AIRMASTERS R/C CLUB
AMA CHARTER 2814
Rev: April 13th, 2019
I. Use of field
Use of the flying field is restricted to club members and their guest. Members using 2.4 GHz are not required to use the frequency board. Members using 72 MHz must use the frequency board and display the pin on their transmitter along with leaving their ID card in place of the pin number.
All flyers are required to have an AMA membership and a club membership. Guest of members must belong to the AMA and provide proof. The member bringing the guest must be present at the flying field when he/she fly’s.
The Official National AMA Safety Code is an integral part of the club's field rules.
There is no smoking permitted inside the pavilion area.
Permission to fly solo is restricted to current AMA members. Club members or their guests may fly using a buddy box yoked to a master transmitter in the hands of a qualified instructor.
In order to qualify to fly solo, a pilot must demonstrate to the safety coordinator,club officer or flight instructor his/her safe control of the RC aircraft.
III. Spectators and Visitors
Spectators must remain under the shelter or behind the fence separating the pits from the parking area.
Visiting AMA members qualified to fly solo are welcome to fly up to five days a/year as guests, at the pleasure of the membership. Relatives or out-of-town guests of a club member may fly with their host up to ten days a/year.
IV. Radio Frequency Control
1. Pilots may use only those radio frequencies approved by the FCC for model aviation. Including 2.4 GHz and 72 MHz (See the AMA's table of approved frequencies) or be FCC licensed (HAM) operators using the amateur-service radio frequencies 50 MHz (channels 00 - 09). Please note: this 50MHz frequency is also used by ground boats and car/trucks. 27 MHz channel A1 - A6 (mostly used by park flyers and CB radio).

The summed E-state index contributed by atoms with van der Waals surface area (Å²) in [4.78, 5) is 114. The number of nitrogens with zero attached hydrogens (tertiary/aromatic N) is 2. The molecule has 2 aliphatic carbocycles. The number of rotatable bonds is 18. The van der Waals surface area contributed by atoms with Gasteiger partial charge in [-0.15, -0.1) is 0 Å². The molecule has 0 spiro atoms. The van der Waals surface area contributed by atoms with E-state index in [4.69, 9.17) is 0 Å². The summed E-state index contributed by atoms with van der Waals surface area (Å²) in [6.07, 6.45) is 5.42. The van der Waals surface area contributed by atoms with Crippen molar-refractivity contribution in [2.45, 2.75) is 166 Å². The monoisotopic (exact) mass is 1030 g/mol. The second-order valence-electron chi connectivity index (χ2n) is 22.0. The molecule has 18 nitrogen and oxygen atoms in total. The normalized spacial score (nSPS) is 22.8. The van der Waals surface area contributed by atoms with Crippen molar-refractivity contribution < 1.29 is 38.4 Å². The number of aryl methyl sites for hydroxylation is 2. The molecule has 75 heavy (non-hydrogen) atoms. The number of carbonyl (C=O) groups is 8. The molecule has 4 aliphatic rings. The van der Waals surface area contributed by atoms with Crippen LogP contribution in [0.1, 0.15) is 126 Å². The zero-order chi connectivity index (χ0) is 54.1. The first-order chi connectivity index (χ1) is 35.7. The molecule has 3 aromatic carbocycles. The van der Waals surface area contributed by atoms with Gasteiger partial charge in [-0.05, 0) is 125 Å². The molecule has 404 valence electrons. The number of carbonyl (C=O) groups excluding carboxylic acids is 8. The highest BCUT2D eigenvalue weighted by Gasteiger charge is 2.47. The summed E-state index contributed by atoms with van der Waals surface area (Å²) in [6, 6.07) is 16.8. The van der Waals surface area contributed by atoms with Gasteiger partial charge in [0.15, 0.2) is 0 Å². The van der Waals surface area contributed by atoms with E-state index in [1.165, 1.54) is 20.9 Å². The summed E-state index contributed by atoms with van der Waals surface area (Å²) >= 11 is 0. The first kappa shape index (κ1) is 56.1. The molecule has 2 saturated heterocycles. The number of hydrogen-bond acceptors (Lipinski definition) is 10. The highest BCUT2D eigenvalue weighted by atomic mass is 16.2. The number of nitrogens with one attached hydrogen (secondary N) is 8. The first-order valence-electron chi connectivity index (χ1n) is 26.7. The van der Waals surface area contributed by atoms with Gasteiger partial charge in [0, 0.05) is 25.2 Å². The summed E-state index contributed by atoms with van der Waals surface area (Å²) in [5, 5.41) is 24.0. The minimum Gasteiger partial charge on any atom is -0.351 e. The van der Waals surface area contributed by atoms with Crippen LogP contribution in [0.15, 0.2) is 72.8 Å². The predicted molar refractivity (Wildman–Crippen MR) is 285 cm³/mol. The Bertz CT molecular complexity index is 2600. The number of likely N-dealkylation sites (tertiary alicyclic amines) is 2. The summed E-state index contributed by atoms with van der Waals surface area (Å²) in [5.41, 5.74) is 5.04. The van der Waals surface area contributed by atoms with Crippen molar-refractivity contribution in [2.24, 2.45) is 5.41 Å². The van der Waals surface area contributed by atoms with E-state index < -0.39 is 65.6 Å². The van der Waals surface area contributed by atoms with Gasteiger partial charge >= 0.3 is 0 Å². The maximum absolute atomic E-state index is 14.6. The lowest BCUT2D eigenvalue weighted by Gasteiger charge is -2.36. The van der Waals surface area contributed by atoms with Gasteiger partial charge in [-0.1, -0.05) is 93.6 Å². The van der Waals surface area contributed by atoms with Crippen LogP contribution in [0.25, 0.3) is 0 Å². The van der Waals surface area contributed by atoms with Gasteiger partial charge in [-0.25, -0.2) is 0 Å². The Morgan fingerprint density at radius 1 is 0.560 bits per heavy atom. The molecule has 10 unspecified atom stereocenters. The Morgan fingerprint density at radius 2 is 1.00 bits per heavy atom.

2. Because radios transmitting on the same fixed frequency (e.g., channel 55 on the 72 MHz band) interfere with each other, the following frequency-control procedures apply: Radios that transmit on a fixed frequency must NOT be turned on until the corresponding frequency-control pin (the one bearing the same channel number as the transmitter) has been transferred to the transmitter from the clubs frequency control board. The pin must remain with the transmitter while in use. When not in use, the pin should be returned to the frequency control board, and the transmitter should be switched off and kept in the impound area. Use of the frequency pin (channel) is limited to 15 minutes when others are waiting to fly on that channel. Pilots sharing a common frequency (channel) should inform each other of that fact and cooperate in the interest of safety.
3. Signals radiating from spread spectrum transmitters (2.4 GHz) do not interfere with each other so frequency-control procedures are unnecessary for 2.4 GHz.
If anyone causes an accident by failing to follow the rules above, the pilot will be liable for all losses. If more than one person is at fault, they share the liability.
V. Flight Restrictions
Flying over the pits or the spectator and parking areas is forbidden.
A maximum of five (5) aircraft are allowed in the air at one time. Exceptions may be made (at the discretion of the Safety Coordinator) for special occasions.